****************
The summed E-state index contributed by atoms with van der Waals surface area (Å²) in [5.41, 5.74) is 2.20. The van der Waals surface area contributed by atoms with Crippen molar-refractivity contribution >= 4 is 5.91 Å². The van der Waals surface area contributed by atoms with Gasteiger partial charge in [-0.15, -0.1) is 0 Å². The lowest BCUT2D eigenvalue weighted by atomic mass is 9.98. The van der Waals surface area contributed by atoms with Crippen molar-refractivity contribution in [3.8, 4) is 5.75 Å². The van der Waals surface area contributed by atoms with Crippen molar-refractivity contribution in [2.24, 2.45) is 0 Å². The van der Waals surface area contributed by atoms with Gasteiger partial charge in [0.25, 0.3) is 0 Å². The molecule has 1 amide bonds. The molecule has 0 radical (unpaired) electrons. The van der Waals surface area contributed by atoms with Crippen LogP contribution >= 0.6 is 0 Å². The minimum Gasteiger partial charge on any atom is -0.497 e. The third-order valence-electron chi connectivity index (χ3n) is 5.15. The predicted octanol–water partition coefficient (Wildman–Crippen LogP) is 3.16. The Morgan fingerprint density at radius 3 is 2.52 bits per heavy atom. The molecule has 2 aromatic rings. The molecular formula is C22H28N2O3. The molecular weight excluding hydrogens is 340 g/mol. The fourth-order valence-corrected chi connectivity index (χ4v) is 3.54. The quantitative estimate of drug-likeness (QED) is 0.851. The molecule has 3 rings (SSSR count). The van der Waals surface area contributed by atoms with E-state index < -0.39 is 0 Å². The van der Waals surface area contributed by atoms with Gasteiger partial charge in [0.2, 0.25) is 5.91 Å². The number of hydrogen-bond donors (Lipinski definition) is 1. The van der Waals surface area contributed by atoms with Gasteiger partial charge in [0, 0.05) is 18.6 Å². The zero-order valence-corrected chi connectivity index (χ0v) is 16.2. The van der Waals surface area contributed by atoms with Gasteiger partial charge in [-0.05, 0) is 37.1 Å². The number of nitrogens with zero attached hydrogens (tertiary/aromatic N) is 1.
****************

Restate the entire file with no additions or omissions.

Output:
The summed E-state index contributed by atoms with van der Waals surface area (Å²) in [5.41, 5.74) is 2.20. The van der Waals surface area contributed by atoms with Crippen molar-refractivity contribution >= 4 is 5.91 Å². The van der Waals surface area contributed by atoms with Gasteiger partial charge in [-0.15, -0.1) is 0 Å². The lowest BCUT2D eigenvalue weighted by atomic mass is 9.98. The van der Waals surface area contributed by atoms with Crippen molar-refractivity contribution in [3.8, 4) is 5.75 Å². The van der Waals surface area contributed by atoms with Crippen molar-refractivity contribution in [2.24, 2.45) is 0 Å². The van der Waals surface area contributed by atoms with Gasteiger partial charge in [0.25, 0.3) is 0 Å². The molecule has 1 amide bonds. The molecule has 0 radical (unpaired) electrons. The van der Waals surface area contributed by atoms with Crippen LogP contribution >= 0.6 is 0 Å². The minimum Gasteiger partial charge on any atom is -0.497 e. The third-order valence-electron chi connectivity index (χ3n) is 5.15. The predicted octanol–water partition coefficient (Wildman–Crippen LogP) is 3.16. The Morgan fingerprint density at radius 3 is 2.52 bits per heavy atom. The molecule has 2 aromatic rings. The molecular formula is C22H28N2O3. The molecular weight excluding hydrogens is 340 g/mol. The fourth-order valence-corrected chi connectivity index (χ4v) is 3.54. The quantitative estimate of drug-likeness (QED) is 0.851. The molecule has 3 rings (SSSR count). The van der Waals surface area contributed by atoms with E-state index < -0.39 is 0 Å². The van der Waals surface area contributed by atoms with Gasteiger partial charge in [0.2, 0.25) is 5.91 Å². The number of hydrogen-bond donors (Lipinski definition) is 1. The van der Waals surface area contributed by atoms with Gasteiger partial charge in [0, 0.05) is 18.6 Å². The zero-order valence-corrected chi connectivity index (χ0v) is 16.2. The van der Waals surface area contributed by atoms with Gasteiger partial charge in [-0.05, 0) is 37.1 Å². The number of nitrogens with zero attached hydrogens (tertiary/aromatic N) is 1.